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How is plastic recycled?

Glass can be melted, paper can be mulched. But what happens to your plastic waste after the recycling bin is collected? Our expert Barbara Morico from NextChem in Italy explains.

Industrial Technologies

Plastic has long been the bête noire of environmentalists. It is destined, we’re told, to remain in landfill for millennia, or choke the life out of sea creatures. So what exactly happens to the used food containers and fizzy drink bottles that we leave out for collection? “At the point of collection, there are three different pathways for plastic material – recycling, landfill and incineration,” explains Morico, a senior process engineer at NextChem in Italy. “The reason why not all plastic can be recycled is that the quality of the material decreases after each cycle, gets mixed up with other materials, and after a while cannot be recycled anymore.” She adds that blended or highly contaminated materials cannot be easily recycled either. These often end up in landfill, or are incinerated. Sorting plastic that can be recycled from the rest is achieved through various methods: by hand; by spinning cylindrical drums that allow finer materials to fall through; and/or by ‘ballistic separators’ that separate items by shaking waste on a moving conveyor belt. Different types of plastic are then separated mechanically. The most commonly recycled plastics are polyethylene terephthalate (PET), found in food packaging like drink bottles, high density polyethylene (HDPE) used in items like milk cartons and shampoo bottles, and polypropylene (PP), used to make items like ready-meal trays. “Plastic is also separated on the basis of colour,” says Morico. “The material is then washed and shredded, to produce plastic flakes that can be made into new plastic products.” However some plastic materials are harder to recycle than others. Polyester is used to make artificial fibres for clothing, netting and other applications. The base polymer molecule is actually the same as the molecule that makes PET. Polyester is a thermoplastic, meaning it can be melted and reformed. “But current mechanical separation techniques however have real difficulties with polyester,” adds Morico. “This is because the material tends to be blended with other materials, and separation is extremely difficult.” A huge amount of potentially reusable plastic therefore ends up in landfill or is incinerated. Numerous research institutions and companies are working to develop new separation techniques. One potential solution explored by Morico through the EU-funded DEMETO project is chemical separation using microwaves. This enables the polymer chains of polyester to break down, leaving small molecules behind free from contaminants and colourants. “These molecules can be recovered at a high level of purity, which means they can be reused for the production of new virgin polymer,” explains Morico. “This technique could also solve the problem of degraded polymers from other plastic sources, and ensure that more plastic is recycled.” All this bodes well for the future of plastic recycling. All EU Member States are required to establish separate collection schemes for textile waste by 2025. Efficient recycling technology will help to ensure that much of this material is reused. “Younger generations especially are very environmentally aware,” remarks Morico. “And as technology develops and collections improve, I’ve no doubt that more plastic material will be recycled.” Which means that in the future, you may end up buying bottles of sunscreen made from last year’s novelty Christmas jumper. Click here to find out more about Barbara Morico’s research: Recycling plastic waste through innovative use of microwaves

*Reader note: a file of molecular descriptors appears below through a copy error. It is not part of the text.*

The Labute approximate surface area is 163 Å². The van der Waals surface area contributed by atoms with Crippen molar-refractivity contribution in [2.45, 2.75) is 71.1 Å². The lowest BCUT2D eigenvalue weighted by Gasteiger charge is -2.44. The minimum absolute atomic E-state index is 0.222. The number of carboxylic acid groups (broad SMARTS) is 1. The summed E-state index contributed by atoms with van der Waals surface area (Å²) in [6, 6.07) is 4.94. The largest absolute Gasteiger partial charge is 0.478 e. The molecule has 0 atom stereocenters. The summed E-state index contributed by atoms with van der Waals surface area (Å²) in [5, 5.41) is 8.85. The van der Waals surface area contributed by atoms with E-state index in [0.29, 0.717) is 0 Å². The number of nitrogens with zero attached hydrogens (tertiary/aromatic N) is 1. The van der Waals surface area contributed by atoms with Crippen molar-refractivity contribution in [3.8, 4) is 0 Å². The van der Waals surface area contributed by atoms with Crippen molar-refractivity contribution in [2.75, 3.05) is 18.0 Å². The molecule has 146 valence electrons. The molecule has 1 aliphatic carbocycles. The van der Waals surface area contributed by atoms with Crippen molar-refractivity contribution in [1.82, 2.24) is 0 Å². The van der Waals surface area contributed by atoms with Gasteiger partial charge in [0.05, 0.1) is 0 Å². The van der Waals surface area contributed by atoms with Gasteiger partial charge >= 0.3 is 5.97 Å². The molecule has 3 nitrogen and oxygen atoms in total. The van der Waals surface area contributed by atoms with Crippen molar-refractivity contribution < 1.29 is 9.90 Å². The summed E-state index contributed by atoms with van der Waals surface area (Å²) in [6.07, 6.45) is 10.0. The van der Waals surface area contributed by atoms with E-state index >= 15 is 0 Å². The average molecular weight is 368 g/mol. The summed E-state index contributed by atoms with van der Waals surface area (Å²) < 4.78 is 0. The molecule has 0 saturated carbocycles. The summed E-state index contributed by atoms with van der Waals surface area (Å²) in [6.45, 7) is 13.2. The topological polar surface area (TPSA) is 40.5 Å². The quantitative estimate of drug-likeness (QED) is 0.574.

Keywords

DEMETO, plastic, recycling, polyester, landfill, incineration, PET, HDPE, polypropylene